Creditors & Your Social Security Income

So retirement is finally just within your grasp. Along with that golden moment, your Social Security benefits will kick in as well. While nobody harbors dreams of living solely off of their Social Security income, having those bucks roll in every month will certainly help you get your ends closer to meeting.

That is, unless you’re in debt.

Here’s what you need to know about creditors and your Social Security income.

Internal Revenue Service

The IRS couldn’t care less about your retirement plans. If you owe back taxes, they can take 15 percent of your check every month until the arrears are paid in full. Similarly, if you thought your Student Loan debt just magically vanished when you stopped paying all of those years ago, you’re going to be in for a rude awakening when you start collecting your Social Security benefits.

Federal Student Loans

Like the IRS, the Federal Student Loan people can garnish 15 percent of your monthly benefit. However, unlike the IRS, they have to leave you with at least $750 a month. So if taking that 15 percent would leave you with a check smaller than $750, they can only take as much as they can get from it up to that amount.

Kids and Exes

But wait, it gets worse. You’ll see up to 65 percent of your Social Security income vanish if you’re in arrears on child support and/or alimony. While the exact figure varies from state to state, the National Court Ordered Garnishment System will redistribute your benefit to ensure your children and ex-spouses are duly supported. Hopefully, you can figure out how get by on 35 percent of your benefit.

Other Creditors

If you get a paper Social Security check and deposit it into a checking account, a creditor can freeze that account and get access to your Social Security income. You must file a formal declaration those funds are derived from your Social Security benefit to prevent this.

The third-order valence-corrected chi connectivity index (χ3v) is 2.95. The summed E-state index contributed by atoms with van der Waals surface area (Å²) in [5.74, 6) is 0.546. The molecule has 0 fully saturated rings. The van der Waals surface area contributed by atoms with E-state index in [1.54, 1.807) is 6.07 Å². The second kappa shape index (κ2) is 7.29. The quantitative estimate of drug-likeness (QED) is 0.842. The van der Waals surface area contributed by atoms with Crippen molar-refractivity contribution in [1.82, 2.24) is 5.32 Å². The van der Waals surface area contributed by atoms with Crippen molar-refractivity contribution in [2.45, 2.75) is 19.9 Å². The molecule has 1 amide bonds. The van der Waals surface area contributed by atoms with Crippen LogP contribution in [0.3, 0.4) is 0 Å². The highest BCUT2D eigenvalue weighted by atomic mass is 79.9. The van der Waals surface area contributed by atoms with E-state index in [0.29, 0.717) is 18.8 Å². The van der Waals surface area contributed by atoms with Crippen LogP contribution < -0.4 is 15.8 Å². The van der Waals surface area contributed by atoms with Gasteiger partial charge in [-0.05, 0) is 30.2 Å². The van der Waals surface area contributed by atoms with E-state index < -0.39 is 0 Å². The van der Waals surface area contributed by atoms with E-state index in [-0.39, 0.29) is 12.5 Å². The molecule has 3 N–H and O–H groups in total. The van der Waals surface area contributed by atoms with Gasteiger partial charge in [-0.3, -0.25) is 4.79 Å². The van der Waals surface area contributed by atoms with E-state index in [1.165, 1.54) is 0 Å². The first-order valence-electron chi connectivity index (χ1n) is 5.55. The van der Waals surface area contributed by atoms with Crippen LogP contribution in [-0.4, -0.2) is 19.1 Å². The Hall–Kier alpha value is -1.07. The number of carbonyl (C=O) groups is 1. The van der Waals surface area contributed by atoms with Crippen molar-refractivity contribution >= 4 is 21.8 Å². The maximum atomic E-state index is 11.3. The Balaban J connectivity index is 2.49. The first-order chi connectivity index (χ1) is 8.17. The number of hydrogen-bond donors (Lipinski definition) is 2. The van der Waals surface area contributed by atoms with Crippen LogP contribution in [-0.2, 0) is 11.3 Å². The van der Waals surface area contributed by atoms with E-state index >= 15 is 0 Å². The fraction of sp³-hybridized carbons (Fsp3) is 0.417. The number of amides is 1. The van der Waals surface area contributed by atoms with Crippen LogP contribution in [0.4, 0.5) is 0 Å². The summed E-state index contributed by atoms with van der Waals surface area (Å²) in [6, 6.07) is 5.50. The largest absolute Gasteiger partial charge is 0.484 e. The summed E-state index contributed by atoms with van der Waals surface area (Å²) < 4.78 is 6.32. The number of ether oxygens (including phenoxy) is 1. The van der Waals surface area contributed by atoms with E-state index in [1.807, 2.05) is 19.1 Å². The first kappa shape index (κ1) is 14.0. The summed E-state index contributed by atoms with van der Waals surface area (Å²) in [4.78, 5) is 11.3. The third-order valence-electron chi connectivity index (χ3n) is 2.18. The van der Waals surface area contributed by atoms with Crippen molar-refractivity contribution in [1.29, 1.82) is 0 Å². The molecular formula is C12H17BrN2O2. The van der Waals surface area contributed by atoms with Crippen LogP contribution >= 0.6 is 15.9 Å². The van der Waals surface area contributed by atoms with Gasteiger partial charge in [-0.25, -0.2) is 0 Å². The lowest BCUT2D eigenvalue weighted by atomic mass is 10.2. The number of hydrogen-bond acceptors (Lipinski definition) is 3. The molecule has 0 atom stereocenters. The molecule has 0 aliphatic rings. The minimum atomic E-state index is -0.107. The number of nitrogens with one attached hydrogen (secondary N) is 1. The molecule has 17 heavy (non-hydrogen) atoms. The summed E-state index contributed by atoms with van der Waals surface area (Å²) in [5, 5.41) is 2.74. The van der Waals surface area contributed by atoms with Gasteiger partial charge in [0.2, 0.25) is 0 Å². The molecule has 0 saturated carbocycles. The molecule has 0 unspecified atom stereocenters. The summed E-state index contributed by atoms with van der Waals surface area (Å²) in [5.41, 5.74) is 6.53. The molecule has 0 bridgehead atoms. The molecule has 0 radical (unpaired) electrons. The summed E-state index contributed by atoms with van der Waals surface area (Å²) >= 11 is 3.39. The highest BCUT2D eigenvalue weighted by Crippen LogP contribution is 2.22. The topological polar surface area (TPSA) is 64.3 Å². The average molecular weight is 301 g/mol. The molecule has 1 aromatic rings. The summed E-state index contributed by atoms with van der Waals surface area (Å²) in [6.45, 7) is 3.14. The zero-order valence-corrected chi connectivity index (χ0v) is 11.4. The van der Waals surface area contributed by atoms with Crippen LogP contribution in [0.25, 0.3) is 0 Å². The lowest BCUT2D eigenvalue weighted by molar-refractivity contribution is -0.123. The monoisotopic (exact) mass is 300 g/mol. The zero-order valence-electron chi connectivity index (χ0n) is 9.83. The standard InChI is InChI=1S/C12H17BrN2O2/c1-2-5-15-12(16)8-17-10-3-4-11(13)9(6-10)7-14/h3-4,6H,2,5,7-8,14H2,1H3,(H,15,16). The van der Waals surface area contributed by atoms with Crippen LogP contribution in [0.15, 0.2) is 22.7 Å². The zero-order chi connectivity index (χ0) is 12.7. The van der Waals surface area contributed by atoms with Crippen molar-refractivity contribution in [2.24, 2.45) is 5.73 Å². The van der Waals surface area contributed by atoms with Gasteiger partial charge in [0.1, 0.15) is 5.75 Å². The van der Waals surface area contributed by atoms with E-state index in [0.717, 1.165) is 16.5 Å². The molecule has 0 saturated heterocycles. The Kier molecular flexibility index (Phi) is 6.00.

On the other hand, if the funds are deposited directly into the account by the Social Security Administration and a creditor requests the account be frozen, the onus is upon the bank to determine whether you’re getting direct deposits from Social Security. If it is concluded you are, those funds will protected.

With that said; if you’re getting close to retirement and you have nagging debts you can’t satisfy, consulting a service like Freedom Debt Relief is a smart move. They’ll evaluate your obligations against your income to help you come up with a plan of action to get your debts under control.

The Garnishment Process

If your bank gets a request for garnishment, they’re required by law to look back through your two months of deposits just before the request came in. If it is determined you are receiving direct deposited Social Security benefits, the total amount of those deposits must remain untouched.

However, this does not protect all of the money in the account. Nor does it protect money in any of your other accounts—even if you transfer funds derived from your benefit into them. In other words, the only account eligible for protection is the one into which the funds are initially deposited.

When it comes to creditors and your Social Security income, the best play in each of the above cases is to get your debts settled before your benefits start paying out. Your funds won’t be protected if you owe back taxes, a Federal Student Loan, alimony or child support. You’ll also have to manage any additional accounts carefully to ensure your funds are protected from all other debtors.

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